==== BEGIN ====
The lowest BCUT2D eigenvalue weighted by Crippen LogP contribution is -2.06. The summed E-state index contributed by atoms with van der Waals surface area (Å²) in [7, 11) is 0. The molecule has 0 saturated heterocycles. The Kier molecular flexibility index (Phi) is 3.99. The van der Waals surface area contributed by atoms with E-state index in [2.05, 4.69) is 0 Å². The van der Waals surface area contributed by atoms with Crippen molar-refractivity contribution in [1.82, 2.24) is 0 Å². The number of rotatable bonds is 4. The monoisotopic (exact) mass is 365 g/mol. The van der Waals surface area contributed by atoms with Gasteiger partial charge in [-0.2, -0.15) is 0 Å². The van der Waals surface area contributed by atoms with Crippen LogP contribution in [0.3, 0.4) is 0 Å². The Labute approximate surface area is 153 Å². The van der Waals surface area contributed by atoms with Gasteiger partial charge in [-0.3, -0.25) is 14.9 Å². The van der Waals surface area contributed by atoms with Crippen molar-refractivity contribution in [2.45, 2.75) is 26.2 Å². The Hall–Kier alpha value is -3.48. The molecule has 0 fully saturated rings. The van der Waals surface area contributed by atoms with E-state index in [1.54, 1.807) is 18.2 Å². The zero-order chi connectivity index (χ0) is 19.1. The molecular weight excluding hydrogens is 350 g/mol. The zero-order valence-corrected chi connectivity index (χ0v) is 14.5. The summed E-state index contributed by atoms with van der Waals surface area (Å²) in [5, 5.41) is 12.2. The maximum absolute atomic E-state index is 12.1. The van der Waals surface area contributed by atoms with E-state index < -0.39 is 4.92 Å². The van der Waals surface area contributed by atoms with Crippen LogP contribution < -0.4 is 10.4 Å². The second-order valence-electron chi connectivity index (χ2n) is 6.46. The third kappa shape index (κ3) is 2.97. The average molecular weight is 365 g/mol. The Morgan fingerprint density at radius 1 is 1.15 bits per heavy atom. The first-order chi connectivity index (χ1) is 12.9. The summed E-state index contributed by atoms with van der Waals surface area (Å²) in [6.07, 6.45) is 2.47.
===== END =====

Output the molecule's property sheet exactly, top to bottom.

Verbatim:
The lowest BCUT2D eigenvalue weighted by Crippen LogP contribution is -2.06. The summed E-state index contributed by atoms with van der Waals surface area (Å²) in [7, 11) is 0. The molecule has 0 saturated heterocycles. The Kier molecular flexibility index (Phi) is 3.99. The van der Waals surface area contributed by atoms with E-state index in [2.05, 4.69) is 0 Å². The van der Waals surface area contributed by atoms with Crippen molar-refractivity contribution in [1.82, 2.24) is 0 Å². The number of rotatable bonds is 4. The monoisotopic (exact) mass is 365 g/mol. The van der Waals surface area contributed by atoms with Gasteiger partial charge in [-0.2, -0.15) is 0 Å². The van der Waals surface area contributed by atoms with Crippen LogP contribution in [0.3, 0.4) is 0 Å². The Labute approximate surface area is 153 Å². The van der Waals surface area contributed by atoms with Gasteiger partial charge in [-0.3, -0.25) is 14.9 Å². The van der Waals surface area contributed by atoms with Crippen molar-refractivity contribution in [2.45, 2.75) is 26.2 Å². The Hall–Kier alpha value is -3.48. The molecule has 0 fully saturated rings. The van der Waals surface area contributed by atoms with E-state index in [1.54, 1.807) is 18.2 Å². The zero-order chi connectivity index (χ0) is 19.1. The molecular weight excluding hydrogens is 350 g/mol. The zero-order valence-corrected chi connectivity index (χ0v) is 14.5. The summed E-state index contributed by atoms with van der Waals surface area (Å²) in [5, 5.41) is 12.2. The maximum absolute atomic E-state index is 12.1. The van der Waals surface area contributed by atoms with E-state index < -0.39 is 4.92 Å². The van der Waals surface area contributed by atoms with Crippen LogP contribution < -0.4 is 10.4 Å². The second-order valence-electron chi connectivity index (χ2n) is 6.46. The third kappa shape index (κ3) is 2.97. The average molecular weight is 365 g/mol. The Morgan fingerprint density at radius 1 is 1.15 bits per heavy atom. The first-order chi connectivity index (χ1) is 12.9. The summed E-state index contributed by atoms with van der Waals surface area (Å²) in [6.07, 6.45) is 2.47.